…the one with early analysis of cost-effectiveness of CGM that says…well, I’ll just let is speak for itself. “…the overall quality-of-life effect of CGM arises from its ability to both improve the immediate quality of life of diabetic patients as well as reduce future complications through enhanced glycemic management.” But wait, there’s more! “The provision of greater glucose control data may have improved the quality of life of patients by facilitating decisions related to food intake and insulin regimens as well as by reducing the risks and fears of hypoglycemia.”

http://www.ncbi.nlm.nih.gov/pubmed/20332354

…real-world benefits of CGM. “Personal CGM, in a real-world setting, improves glucose control and reduces the rate of severe hypoglycemic episodes.”

http://www.ncbi.nlm.nih.gov/pubmed/20551007

This is only a start. There is more research out there, and more research on the way that shows the benefits of CGM on the lives of people who use insulin to manage their diabetes. It is time for health insurance companies to get with the program, and it is time for us to speak up and shout from the rooftops what we need, and make it happen. Some health insurance companies are better than others (PPOs tend to be more willing to cover CGM than HMOs, for example). Until coverage of CGM is non-negotiable, our work as advocates for our own health and well-being is not done. We should not have to beg and plead to get this widely accepted diabetes technology that has already been and continues to be proven to improve and save lives. Coverage of CGM should be non-negotiable, expected, and mandatory.

Now that we are staring down the barrel of the potential for the bionic pancreas in a few more years, the need for CGM acceptance by insurance companies is only going to grow. Without insurance companies accepting that CGM is indeed a good idea for people with diabetes, and without insurance companies making CGM technology accessible without the barriers and complicated processes of getting approval, and without more research documenting the cost benefits and effectiveness of CGM versus emergency responses to hypoglycemic episodes (low BGs), the bionic pancreas will never make it past the prototype phase. And we need this forthcoming technology that the bionic pancreas, and the research behind it, provides.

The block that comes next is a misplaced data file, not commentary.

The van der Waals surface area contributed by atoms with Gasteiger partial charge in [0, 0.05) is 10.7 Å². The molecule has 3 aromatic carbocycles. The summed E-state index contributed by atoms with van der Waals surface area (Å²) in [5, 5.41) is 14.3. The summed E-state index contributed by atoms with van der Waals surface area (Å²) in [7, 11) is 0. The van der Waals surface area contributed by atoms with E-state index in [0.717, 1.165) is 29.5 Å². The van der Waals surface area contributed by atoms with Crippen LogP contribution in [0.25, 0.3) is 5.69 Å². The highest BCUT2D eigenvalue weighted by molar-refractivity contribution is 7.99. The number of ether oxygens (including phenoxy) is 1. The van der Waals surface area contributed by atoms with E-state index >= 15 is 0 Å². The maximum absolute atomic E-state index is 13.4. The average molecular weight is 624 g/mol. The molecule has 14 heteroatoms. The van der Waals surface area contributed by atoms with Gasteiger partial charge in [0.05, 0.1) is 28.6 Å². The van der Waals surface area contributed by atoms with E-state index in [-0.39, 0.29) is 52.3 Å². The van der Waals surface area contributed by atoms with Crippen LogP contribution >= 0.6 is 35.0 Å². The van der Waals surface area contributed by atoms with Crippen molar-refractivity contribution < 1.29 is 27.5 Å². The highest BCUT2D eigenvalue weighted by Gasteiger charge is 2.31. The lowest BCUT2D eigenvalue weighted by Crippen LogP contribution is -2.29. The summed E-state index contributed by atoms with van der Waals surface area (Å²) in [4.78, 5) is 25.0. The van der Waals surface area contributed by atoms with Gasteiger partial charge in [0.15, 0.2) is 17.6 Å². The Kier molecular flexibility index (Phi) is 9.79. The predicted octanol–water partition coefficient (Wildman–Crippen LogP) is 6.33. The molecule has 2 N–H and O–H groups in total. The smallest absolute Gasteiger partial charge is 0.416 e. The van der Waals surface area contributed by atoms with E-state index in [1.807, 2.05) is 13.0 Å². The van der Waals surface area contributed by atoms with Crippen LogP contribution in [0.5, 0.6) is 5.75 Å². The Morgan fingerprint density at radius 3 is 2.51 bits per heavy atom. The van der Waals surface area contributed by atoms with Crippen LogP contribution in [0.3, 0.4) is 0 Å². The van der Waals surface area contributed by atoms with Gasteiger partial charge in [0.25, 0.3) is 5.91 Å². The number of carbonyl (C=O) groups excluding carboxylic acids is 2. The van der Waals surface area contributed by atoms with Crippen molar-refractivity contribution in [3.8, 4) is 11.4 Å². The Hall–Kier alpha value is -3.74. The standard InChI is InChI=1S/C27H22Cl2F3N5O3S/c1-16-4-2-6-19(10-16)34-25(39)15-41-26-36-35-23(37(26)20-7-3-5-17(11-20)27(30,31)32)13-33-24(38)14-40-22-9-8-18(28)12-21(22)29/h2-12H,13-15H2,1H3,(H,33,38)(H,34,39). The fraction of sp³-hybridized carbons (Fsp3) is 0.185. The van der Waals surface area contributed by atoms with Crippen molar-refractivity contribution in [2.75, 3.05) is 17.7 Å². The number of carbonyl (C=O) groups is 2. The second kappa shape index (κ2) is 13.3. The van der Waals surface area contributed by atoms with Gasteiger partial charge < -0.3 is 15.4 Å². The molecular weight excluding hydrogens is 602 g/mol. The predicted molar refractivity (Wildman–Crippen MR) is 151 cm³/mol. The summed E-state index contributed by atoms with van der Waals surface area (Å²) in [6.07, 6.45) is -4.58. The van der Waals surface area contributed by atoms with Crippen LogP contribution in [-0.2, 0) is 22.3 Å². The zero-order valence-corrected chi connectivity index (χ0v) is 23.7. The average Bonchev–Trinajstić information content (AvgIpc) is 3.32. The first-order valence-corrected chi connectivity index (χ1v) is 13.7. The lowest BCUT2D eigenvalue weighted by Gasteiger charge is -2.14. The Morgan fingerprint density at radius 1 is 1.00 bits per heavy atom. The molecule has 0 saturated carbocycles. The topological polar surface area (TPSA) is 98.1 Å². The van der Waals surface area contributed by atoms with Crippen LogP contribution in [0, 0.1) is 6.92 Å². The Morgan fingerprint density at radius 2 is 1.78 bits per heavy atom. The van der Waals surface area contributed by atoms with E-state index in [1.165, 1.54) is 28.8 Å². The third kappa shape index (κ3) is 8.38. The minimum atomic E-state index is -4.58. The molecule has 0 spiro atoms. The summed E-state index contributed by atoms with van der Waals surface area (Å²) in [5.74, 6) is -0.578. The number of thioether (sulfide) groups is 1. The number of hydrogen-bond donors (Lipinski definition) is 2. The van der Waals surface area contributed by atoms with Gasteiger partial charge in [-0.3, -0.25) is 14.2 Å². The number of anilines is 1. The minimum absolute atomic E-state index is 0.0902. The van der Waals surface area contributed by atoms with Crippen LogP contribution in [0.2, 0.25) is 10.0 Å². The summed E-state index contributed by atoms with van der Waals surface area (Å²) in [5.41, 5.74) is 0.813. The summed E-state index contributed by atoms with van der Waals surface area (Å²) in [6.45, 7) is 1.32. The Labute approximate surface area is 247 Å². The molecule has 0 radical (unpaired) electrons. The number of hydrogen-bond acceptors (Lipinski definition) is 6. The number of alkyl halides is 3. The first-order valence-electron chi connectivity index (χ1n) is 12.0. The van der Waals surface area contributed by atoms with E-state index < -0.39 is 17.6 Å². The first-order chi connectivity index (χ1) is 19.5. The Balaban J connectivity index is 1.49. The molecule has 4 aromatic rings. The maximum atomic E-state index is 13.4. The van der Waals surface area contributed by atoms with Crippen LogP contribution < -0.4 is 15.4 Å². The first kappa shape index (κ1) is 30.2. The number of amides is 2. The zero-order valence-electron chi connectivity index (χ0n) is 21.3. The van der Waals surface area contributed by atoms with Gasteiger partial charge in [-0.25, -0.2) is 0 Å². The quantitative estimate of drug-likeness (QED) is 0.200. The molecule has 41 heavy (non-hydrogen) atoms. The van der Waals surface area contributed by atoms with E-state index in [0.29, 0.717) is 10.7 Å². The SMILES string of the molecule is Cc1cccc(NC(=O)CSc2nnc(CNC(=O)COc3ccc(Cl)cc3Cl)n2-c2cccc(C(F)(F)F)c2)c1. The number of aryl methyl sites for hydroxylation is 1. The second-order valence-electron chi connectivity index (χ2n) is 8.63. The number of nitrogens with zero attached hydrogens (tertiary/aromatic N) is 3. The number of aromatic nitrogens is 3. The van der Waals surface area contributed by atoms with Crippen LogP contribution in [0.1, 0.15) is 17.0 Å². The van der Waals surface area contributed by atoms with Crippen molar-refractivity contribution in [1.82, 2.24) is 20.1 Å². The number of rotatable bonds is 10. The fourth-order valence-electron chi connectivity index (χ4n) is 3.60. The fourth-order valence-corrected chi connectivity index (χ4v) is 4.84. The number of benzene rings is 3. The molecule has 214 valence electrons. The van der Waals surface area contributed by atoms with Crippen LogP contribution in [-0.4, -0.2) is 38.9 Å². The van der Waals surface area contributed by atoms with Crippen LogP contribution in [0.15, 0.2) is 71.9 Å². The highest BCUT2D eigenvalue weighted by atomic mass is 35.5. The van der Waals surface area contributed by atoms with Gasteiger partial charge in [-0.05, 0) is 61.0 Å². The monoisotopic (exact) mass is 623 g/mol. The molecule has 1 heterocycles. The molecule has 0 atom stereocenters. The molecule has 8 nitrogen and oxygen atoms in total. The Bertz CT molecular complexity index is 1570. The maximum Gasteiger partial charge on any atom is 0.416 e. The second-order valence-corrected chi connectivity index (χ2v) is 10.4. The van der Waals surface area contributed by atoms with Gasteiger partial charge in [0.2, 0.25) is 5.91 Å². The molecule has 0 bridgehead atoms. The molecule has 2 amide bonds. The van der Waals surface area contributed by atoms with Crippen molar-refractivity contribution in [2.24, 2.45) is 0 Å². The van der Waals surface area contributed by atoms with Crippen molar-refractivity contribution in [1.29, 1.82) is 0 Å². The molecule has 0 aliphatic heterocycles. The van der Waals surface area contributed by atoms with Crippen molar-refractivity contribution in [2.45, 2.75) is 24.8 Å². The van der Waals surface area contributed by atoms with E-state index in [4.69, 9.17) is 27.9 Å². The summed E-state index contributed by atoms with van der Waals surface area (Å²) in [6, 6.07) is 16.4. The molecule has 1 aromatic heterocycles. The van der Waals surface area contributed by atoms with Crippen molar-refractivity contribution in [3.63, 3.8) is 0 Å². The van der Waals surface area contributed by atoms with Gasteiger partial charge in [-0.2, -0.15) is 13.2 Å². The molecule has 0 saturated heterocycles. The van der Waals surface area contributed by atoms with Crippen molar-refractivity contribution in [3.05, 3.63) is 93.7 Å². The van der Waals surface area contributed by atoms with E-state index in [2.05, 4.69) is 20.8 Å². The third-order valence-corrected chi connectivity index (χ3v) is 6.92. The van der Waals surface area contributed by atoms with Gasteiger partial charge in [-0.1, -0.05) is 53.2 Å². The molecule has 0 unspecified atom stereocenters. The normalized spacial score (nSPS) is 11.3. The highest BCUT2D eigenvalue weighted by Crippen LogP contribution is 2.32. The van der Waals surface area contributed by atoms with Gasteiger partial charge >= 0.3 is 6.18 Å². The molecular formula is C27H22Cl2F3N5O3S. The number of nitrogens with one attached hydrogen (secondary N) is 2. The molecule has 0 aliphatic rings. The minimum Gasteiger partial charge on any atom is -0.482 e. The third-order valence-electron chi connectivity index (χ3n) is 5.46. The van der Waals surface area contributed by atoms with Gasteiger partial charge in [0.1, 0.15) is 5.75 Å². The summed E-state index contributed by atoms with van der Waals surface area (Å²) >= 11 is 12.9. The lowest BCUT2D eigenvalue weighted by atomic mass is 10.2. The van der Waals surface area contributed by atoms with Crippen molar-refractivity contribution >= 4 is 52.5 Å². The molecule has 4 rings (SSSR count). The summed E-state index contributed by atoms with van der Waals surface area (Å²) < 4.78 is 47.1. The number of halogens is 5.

I’m tired. I’m so very tired. I’m tired of living every single day and running every decision that I make through a diabetes filter. I’m tired of having to prick my finger before I leave for work in the morning to make sure that my blood sugar level is okay for me to be able to drive. I’m tired of checking before meetings to make sure that my blood sugar isn’t dropping, for no other reason than so that I don’t get caught in the middle of a meeting not making sense because my blood sugar dropped too low. I’m tired of having to check before I put any bite of food in my mouth, and then having to check an hour or two after to see if that food and the insulin that I took to cover it worked the way that I thought it would. Sometimes it does, and sometimes it doesn’t. Most of the time it defies explanation. I’m tired of having to decide if I get to go to the gym and workout today based on what my blood sugar is right before I go. I’m tired of having to check so that I can drive home. I’m tired of having to check before I can go to bed. I’m tired of not being able to go to bed because I did check, and having to wait for my blood sugar to go up or come down.